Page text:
Do you hate European hockey jerseys?
Tuesday, 6 November 2007
Good news lies ahead for those who object to the garish advertising that often covers European hockey jerseys.
When the International Ice Hockey Federation kicks off its Champions Hockey League in 2008-09, 24 clubs from across Europe (including the champions of the top six European leagues) will compete for some 16 million Swiss francs in prize money, with 1 million going to the overall winner.
And guess what?
When these clubs compete in the CHL, regardless of what sponsors they may have in their domestic leagues, they won’t have ads on their jerseys.
The latest issue of the IIHF Ice Times (PDF file) features an interview with Craig Thompson, CEO of OVATION Sports AG, who will spearhead the marketing push to make this hockey showcase second only to soccer among European club tournaments:
Your former project, the UEFA Champions League, has a very specific brand concept that makes the broadcasts and the games easily recognizable. Are there similar plans for the CHL?
Yes. Branding of the CHL is a key element in this whole project. Everything from the ice and the arena to the TV graphics, fan merchandise, match programs, team jerseys, web site, and TV studios will be part of the branding concept. There should never be a doubt that the game a fan watches either on TV or in the arena is a Champions Hockey League game. And yes, the club jerseys will be clean from advertising. That’s very important.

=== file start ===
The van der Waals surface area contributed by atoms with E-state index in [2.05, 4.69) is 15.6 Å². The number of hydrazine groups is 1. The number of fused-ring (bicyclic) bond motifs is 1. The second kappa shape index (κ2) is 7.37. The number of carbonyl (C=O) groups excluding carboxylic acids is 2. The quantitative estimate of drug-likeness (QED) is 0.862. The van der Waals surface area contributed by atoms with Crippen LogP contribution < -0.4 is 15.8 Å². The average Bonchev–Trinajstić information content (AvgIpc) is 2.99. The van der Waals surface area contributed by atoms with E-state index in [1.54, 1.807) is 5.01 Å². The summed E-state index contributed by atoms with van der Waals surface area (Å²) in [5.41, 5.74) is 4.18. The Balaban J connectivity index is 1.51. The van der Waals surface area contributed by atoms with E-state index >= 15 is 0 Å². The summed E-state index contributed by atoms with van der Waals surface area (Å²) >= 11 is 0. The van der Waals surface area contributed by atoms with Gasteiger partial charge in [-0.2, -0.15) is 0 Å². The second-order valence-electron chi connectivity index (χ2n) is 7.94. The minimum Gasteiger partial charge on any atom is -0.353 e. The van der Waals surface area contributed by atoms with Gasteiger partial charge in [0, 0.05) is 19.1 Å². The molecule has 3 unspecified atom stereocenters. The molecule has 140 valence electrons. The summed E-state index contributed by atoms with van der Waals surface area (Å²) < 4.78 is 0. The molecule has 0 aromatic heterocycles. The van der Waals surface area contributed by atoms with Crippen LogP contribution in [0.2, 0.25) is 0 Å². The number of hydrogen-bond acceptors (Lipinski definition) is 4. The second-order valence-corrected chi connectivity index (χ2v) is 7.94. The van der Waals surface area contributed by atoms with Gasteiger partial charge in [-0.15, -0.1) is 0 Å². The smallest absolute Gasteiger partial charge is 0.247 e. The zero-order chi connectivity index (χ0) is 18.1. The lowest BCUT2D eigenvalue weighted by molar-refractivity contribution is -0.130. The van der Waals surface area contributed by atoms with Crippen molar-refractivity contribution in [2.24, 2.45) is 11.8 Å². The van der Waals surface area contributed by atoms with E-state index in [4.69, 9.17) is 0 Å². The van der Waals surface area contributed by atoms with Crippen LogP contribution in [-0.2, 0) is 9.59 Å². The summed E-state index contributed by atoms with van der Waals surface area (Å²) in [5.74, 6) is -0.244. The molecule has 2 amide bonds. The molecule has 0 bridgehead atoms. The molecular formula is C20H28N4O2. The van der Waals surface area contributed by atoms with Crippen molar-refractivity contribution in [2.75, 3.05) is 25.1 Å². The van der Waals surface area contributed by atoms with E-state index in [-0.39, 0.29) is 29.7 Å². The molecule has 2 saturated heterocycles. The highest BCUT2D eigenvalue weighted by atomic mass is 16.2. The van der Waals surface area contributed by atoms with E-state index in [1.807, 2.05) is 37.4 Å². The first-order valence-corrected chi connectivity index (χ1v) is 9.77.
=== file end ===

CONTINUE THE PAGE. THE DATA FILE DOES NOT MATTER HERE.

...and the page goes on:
One of the most important things is to make the top European hockey clubs recognizable among sports fans. Everyone in Europe knows Real Madrid and Manchester United, but how many know AK Bars Kazan or Farjestad outside of their home countries? One way to achieve that is to increase the recognition and value of the club brand, the logo, and the colors. This is what the club jersey should display and this shouldn’t get lost in endless patches of advertising.
The clubs will continue to wear uniform ads in their domestic leagues. But as the interview goes on to show, it’s no secret that the ultimate goal of this marketing plan is to make European hockey much more economically secure, enabling clubs to retain more of their top talent–and hey, maybe even drop the ads altogether.
What do you think the CHL can do for the clubs?
It can strengthen their fan base in Europe and further increase their financial stability. With new economic conditions the clubs may be able to compete for some of the players who now leave for the NHL.
That’ll be a relief for fans of the legendary European franchise depicted below. (Oh, hang on a second–that’s the Islanders honoring Al Arbour.)